accusers’ “power trip” is reminiscent of Kenneth Starr’s during the Clinton 
impeachment hearings.) 

Arthur Miller’s brilliance as a playwright has never been more evident than in The 
Crucible, for despite the stilted 1692 English, the historical characters which the 
play depicts are as contemporary as those in his modern dramas (Death of a 
Salesman, All My Sons, etc.) and as compelling.  Despite knowing the play’s 
outcome, the audience cannot help hoping that somehow, someone in power will 
see the girls’ “pretense,” and end this murderous witch hunt.

At the heart of The Crucible is the story of a love reborn in times of fear and 
danger.  John Proctor turned to Abigail because, as Elizabeth now realizes, “I 
counted myself so plain, so poorly made, no honest love could come to me!…it 
were a cold house I kept!” The couple’s relationship is made all the more moving 
by the masterful performances of Jeffrey King as John and Emmy nominee Colleen 
Flynn as Elizabeth.  King just keeps getting stronger and stronger in the role, his final 
moments with Flynn absolutely devastating, and Flynn is the kind of actor you 
cannot stop looking at, even when she is doing nothing but listen and observe. 
Towering work from both.

The ensemble’s performances range from good to outstanding, with special 
mention due to Charles Dougherty’s weaselly Reverend Parris, Liz Stoka’s 
heartbreaking Mary Warren, Patrick Mulvihill’s crotchety but good-hearted Giles 
Corey, and Mary Sabatino’s beatific Rebecca Nurse. In larger roles, Ashley Bell is 
very good indeed as the vindictive seductress Abigail, and handsome Brian 
Silverman is particularly strong as John Hale. Commanding in the exorcism scene, 
his growing awareness of the deception around him is all the more powerful 
because of his previous certainty. 

Finally Michael Bell makes for an eloquent Danforth. His being mostly on book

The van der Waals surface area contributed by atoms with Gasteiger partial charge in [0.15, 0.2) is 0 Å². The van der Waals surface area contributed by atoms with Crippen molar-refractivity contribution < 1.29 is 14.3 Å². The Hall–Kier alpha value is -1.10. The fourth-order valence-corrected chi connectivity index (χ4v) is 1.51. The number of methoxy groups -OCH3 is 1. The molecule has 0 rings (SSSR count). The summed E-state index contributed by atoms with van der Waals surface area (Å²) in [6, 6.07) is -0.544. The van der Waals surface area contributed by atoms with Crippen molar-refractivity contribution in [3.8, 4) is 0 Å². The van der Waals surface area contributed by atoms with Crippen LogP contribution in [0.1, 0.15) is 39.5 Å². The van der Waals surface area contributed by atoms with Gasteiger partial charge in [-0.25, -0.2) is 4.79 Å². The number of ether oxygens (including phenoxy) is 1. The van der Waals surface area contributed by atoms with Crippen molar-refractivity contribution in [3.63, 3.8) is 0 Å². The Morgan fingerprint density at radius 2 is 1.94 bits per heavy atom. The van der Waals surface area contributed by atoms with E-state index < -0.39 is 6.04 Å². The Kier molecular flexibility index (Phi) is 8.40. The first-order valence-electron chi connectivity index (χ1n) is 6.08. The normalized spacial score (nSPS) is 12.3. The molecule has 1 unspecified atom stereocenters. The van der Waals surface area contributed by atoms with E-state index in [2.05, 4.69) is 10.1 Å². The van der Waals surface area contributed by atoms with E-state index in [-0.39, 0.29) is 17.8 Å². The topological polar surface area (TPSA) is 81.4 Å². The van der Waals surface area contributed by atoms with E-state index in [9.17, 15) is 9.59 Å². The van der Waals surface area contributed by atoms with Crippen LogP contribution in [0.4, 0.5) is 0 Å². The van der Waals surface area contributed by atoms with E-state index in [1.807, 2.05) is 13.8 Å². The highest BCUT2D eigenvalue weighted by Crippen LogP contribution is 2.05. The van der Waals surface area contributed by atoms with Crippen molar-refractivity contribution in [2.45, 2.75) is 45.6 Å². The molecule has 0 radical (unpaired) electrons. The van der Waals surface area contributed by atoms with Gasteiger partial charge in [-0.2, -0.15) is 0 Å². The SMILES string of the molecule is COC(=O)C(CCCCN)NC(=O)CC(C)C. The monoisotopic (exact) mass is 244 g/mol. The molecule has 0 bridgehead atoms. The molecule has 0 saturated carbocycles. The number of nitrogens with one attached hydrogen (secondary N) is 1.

bothered me until I read, after curtain calls, that he had assumed this large and 
difficult role only one week before the play’s opening the previous weekend, and 
my annoyance turned to admiration. (Perhaps an announcement could have 
been made before the show.)

Tiffany Williams’ set design is very simple, but combined with her arresting lighting, 
it proves to be an effective one, allowing the audience to focus on the 
performances.  The stage is bare but for items of furniture. The upstage brick wall 
has been painted white, the actors casting shadows against it, a particularly 
striking effect at the end of Act 1. I’m not sure if late-17th century girls wore the 
bright reds and oranges that Abigail and her fellow accusers are dressed in, but 
the choice by designer Jennifer Dozier and assistant Paul Alexander McCrae works 
in setting them apart from the accused.

For those in search of thought-provoking drama, rare in this month of mostly 
cheerful holiday fare, The Crucible is welcome indeed. The play’s run is a short one, 
with only one weekend of performances remaining. I highly recommend not 
missing this production.

Personal note: The Crucible was my very first play as an actor, at the age of 16, 
playing Reverend Parris at Santa Monica High School. Saturday was my very first 
time seeing it staged since those three performances, decades ago. Amazingly, it 
all came back to me as I sat transfixed by the actors and Miller’s words.  I’m so 
glad that I got a chance to revisit The Crucible, and to see performed so 
beautifully in such a successful production made it all the more memorable.

Matrix Theatre, 7657 Melrose Avenue, Hollywood. 

–Steven Stanley
December 15, 2007

Comments are closed.